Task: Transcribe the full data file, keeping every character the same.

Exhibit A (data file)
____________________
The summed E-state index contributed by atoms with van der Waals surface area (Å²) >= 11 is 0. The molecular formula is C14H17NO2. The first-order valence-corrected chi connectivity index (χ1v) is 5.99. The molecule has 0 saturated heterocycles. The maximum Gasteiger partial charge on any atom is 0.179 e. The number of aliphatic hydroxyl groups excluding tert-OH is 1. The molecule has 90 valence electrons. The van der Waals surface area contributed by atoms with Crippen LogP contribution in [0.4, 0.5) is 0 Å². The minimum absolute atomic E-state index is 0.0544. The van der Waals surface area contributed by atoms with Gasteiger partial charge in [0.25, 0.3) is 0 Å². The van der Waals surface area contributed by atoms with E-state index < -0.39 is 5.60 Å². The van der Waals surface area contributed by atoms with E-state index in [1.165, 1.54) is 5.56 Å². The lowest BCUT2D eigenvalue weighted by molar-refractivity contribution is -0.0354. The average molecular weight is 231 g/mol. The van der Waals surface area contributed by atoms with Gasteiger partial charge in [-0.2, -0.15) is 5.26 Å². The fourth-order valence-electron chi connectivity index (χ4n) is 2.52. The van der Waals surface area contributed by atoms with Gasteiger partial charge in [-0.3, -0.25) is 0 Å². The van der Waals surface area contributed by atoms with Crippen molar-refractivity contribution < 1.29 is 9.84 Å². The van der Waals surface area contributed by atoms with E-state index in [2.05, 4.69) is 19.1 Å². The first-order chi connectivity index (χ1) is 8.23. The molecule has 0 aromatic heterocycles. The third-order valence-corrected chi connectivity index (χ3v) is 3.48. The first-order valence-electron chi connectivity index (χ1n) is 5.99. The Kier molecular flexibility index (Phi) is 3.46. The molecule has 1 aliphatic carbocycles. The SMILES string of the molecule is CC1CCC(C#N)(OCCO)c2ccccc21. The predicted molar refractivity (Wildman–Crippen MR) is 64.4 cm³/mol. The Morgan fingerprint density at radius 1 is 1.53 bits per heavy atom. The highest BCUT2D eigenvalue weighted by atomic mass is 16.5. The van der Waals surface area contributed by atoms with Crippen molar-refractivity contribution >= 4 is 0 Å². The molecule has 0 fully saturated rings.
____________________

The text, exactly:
The summed E-state index contributed by atoms with van der Waals surface area (Å²) >= 11 is 0. The molecular formula is C14H17NO2. The first-order valence-corrected chi connectivity index (χ1v) is 5.99. The molecule has 0 saturated heterocycles. The maximum Gasteiger partial charge on any atom is 0.179 e. The number of aliphatic hydroxyl groups excluding tert-OH is 1. The molecule has 90 valence electrons. The van der Waals surface area contributed by atoms with Crippen LogP contribution in [0.4, 0.5) is 0 Å². The minimum absolute atomic E-state index is 0.0544. The van der Waals surface area contributed by atoms with Gasteiger partial charge in [0.25, 0.3) is 0 Å². The van der Waals surface area contributed by atoms with E-state index < -0.39 is 5.60 Å². The van der Waals surface area contributed by atoms with E-state index in [1.165, 1.54) is 5.56 Å². The lowest BCUT2D eigenvalue weighted by molar-refractivity contribution is -0.0354. The average molecular weight is 231 g/mol. The van der Waals surface area contributed by atoms with Gasteiger partial charge in [-0.2, -0.15) is 5.26 Å². The fourth-order valence-electron chi connectivity index (χ4n) is 2.52. The van der Waals surface area contributed by atoms with Gasteiger partial charge in [-0.3, -0.25) is 0 Å². The van der Waals surface area contributed by atoms with Crippen molar-refractivity contribution < 1.29 is 9.84 Å². The van der Waals surface area contributed by atoms with E-state index in [2.05, 4.69) is 19.1 Å². The first-order chi connectivity index (χ1) is 8.23. The molecule has 0 aromatic heterocycles. The third-order valence-corrected chi connectivity index (χ3v) is 3.48. The first-order valence-electron chi connectivity index (χ1n) is 5.99. The Kier molecular flexibility index (Phi) is 3.46. The molecule has 1 aliphatic carbocycles. The SMILES string of the molecule is CC1CCC(C#N)(OCCO)c2ccccc21. The predicted molar refractivity (Wildman–Crippen MR) is 64.4 cm³/mol. The Morgan fingerprint density at radius 1 is 1.53 bits per heavy atom. The highest BCUT2D eigenvalue weighted by atomic mass is 16.5. The van der Waals surface area contributed by atoms with Crippen molar-refractivity contribution >= 4 is 0 Å². The molecule has 0 fully saturated rings.